if (state.offset.y > canvas.height) {
state.offset.y = canvas.height;
state.mode = 'over';
} else {
state.shot.power -= state.shot.plps * secs;
state.shot.power = state.shot.power < 0.025 ? 0 : state.shot.power;
}
setShot(state.shot);
};
return {
update: update,
createNewState: createNewState,
userAction: userAction
}
}
());

3 - The Draw Module

Now that I have a utility library and a module that has my game logic I now want another module that has methods that can be used to draw to the canvas with the current state of a state object created and mutated by the game module. I find that it is important to separate this from the game logic as a way to separate concerns and reduce the complexity of the game module.

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var draw = (function () {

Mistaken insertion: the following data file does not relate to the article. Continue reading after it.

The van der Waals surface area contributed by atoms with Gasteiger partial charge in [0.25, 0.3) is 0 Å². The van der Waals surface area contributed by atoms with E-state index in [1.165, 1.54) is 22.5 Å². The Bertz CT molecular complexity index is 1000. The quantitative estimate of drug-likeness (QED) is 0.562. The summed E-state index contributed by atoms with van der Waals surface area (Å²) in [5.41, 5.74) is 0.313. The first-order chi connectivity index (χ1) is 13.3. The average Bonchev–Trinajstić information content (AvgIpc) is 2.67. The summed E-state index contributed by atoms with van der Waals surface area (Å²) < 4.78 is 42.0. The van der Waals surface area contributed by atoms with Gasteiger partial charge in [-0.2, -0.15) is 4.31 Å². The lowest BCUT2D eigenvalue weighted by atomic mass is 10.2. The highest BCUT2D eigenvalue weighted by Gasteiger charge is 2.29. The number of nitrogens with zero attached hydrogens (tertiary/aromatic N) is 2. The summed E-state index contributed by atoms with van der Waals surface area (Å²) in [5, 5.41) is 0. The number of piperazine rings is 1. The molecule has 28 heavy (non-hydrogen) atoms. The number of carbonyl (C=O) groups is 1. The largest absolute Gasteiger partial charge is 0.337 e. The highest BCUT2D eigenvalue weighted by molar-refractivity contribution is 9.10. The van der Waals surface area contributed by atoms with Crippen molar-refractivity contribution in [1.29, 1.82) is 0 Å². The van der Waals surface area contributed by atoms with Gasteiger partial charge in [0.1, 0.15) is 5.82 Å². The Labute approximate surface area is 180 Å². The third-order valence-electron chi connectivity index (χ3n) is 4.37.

// draw Cell Lines
var drawCellLines = function (ctx, opt) {
opt = opt || {};
var ci = 0,
w = opt.w || 8,
h = opt.h || 8,
cellSize = opt.cellSize || 32,
cLen = w * h;
offset = opt.offset || {};
offset.x = offset.x === undefined ? 0 : offset.x;
offset.y = offset.y === undefined ? 0 : offset.y;
ctx.strokeStyle = opt.style || 'lime';
while (ci < cLen) {
var x = ci % w,
y = Math.floor(ci / w);
ctx.strokeRect(
x * cellSize + offset.x,
y * cellSize + offset.y,
cellSize, cellSize);
ci += 1;
}
};
var drawShot = function (state) {
var ctx = state.ctx;
ctx.strokeStyle = 'lime';
ctx.beginPath();
ctx.arc(state.shot.x, state.shot.y, 5, 0, Math.PI * 2);
ctx.stroke();
}
var modes = {
aim: function (state) {
var ctx = state.ctx,
canvas = state.canvas,
cannon = state.cannon;
// crude cannon line
ctx.strokeStyle = 'lime';
ctx.beginPath();
ctx.moveTo(0, canvas.height);
ctx.lineTo(cannon.sx, cannon.sy);
ctx.stroke();
// fire button
ctx.fillStyle = 'red';
ctx.fillRect(canvas.width - 64, canvas.height - 64, 64, 64);
ctx.fillStyle = 'black';
ctx.font = '20px arial';
ctx.textBaseline = 'middle';
ctx.textAlign = 'center';
ctx.fillText('FIRE!', canvas.width - 32, canvas.height - 32);
},
fired: function (state) {
drawShot(state);
},
over: function () {
drawShot(state);
}
};
return {
// draw background